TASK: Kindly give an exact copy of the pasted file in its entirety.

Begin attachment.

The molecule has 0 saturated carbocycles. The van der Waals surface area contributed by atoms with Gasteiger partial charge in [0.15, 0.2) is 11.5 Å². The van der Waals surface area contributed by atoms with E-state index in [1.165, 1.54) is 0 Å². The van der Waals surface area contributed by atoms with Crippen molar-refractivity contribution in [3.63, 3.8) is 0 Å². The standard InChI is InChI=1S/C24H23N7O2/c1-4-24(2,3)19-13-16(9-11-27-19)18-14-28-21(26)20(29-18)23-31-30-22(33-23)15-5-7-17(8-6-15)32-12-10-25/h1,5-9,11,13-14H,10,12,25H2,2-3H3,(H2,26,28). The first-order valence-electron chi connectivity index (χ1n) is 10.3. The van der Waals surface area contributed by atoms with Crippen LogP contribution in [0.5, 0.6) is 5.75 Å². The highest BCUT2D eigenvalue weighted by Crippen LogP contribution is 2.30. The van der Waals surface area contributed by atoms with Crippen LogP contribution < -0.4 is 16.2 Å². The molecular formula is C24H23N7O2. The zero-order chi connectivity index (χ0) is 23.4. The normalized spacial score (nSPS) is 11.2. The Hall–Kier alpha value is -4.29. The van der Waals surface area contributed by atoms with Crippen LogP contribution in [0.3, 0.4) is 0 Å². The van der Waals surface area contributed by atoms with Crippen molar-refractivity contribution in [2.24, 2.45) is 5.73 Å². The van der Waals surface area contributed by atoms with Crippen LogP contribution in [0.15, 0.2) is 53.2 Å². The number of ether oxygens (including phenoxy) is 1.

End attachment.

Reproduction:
The molecule has 0 saturated carbocycles. The van der Waals surface area contributed by atoms with Gasteiger partial charge in [0.15, 0.2) is 11.5 Å². The van der Waals surface area contributed by atoms with E-state index in [1.165, 1.54) is 0 Å². The van der Waals surface area contributed by atoms with Crippen molar-refractivity contribution in [3.63, 3.8) is 0 Å². The standard InChI is InChI=1S/C24H23N7O2/c1-4-24(2,3)19-13-16(9-11-27-19)18-14-28-21(26)20(29-18)23-31-30-22(33-23)15-5-7-17(8-6-15)32-12-10-25/h1,5-9,11,13-14H,10,12,25H2,2-3H3,(H2,26,28). The first-order valence-electron chi connectivity index (χ1n) is 10.3. The van der Waals surface area contributed by atoms with Crippen LogP contribution in [0.5, 0.6) is 5.75 Å². The highest BCUT2D eigenvalue weighted by Crippen LogP contribution is 2.30. The van der Waals surface area contributed by atoms with Crippen LogP contribution < -0.4 is 16.2 Å². The molecular formula is C24H23N7O2. The zero-order chi connectivity index (χ0) is 23.4. The normalized spacial score (nSPS) is 11.2. The Hall–Kier alpha value is -4.29. The van der Waals surface area contributed by atoms with Crippen LogP contribution in [0.3, 0.4) is 0 Å². The van der Waals surface area contributed by atoms with Crippen molar-refractivity contribution in [2.24, 2.45) is 5.73 Å². The van der Waals surface area contributed by atoms with Crippen LogP contribution in [0.15, 0.2) is 53.2 Å². The number of ether oxygens (including phenoxy) is 1.